Objectives — The risk for hypoglycemia when taking glyburide compared with modified-release gliclazide remains to be established in older adults in routine care. We investigated the risk of a hospital encounter with hypoglycemia following a new prescription for glyburide compared with modified-release gliclazide.
Methods — In 2 population-based matched retrospective cohort studies in Ontario, Canada, between 2002 and 2011, we examined older adults who were newly prescribed glyburide or gliclazide as monotherapy or in the presence of metformin. Our primary outcome was a hospital encounter with hypoglycemia assessed within 90 days.
Results — The baseline characteristics between matched groups were similar. Initiating glyburide vs. gliclazide as monotherapy was associated with a higher risk for a hospital encounter with hypoglycemia (69 patients of 4374 taking glyburide [1.58%] vs. 8 patients of 4374 taking gliclazide [0.18%], absolute risk increase 1.40% [95% CI 1.01% to 1.79%], number needed to harm 71 [55 to 99], odds ratio 8.63 [95% CI 4.15 to 17.93], p<0.0001). Similar findings were noted when glyburide vs. gliclazide was initiated in the presence of metformin (110 patients of 8038 taking glyburide [1.37%] vs. 19 patients of 8038 taking gliclazide [0.24%], absolute risk increase 1.13% [95% CI 0.86% to 1.40%], number needed to harm 77 [71 to 116], odds ratio 6.06 [95% CI 3.68 to 9.97], p<0.0001).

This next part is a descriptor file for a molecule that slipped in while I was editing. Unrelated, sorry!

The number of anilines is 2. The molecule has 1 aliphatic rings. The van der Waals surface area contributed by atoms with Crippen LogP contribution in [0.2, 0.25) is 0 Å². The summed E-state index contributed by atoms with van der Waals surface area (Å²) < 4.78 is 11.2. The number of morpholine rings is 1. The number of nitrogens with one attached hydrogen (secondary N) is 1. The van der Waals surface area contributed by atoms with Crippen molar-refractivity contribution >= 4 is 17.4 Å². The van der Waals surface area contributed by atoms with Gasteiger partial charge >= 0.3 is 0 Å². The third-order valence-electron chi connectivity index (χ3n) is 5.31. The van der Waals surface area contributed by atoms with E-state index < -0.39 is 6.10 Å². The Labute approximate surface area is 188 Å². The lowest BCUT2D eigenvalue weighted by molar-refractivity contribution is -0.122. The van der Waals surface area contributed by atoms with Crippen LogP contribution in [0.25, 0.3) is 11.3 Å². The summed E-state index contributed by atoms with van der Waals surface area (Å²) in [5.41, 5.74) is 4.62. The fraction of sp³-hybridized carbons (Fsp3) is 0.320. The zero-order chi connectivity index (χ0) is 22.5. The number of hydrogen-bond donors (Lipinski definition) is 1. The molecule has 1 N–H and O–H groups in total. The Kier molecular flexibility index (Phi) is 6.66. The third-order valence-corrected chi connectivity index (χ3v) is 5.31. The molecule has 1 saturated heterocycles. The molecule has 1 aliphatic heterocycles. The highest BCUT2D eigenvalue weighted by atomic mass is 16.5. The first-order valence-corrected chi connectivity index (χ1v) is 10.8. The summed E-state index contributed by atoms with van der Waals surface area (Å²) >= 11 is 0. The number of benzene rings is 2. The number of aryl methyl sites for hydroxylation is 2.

Conclusions — Glyburide was associated with a higher risk for hypoglycemia than modified-release gliclazide. The results of our studies may help to convince healthcare professionals who use glyburide to consider modified-release gliclazide as a safer alternative.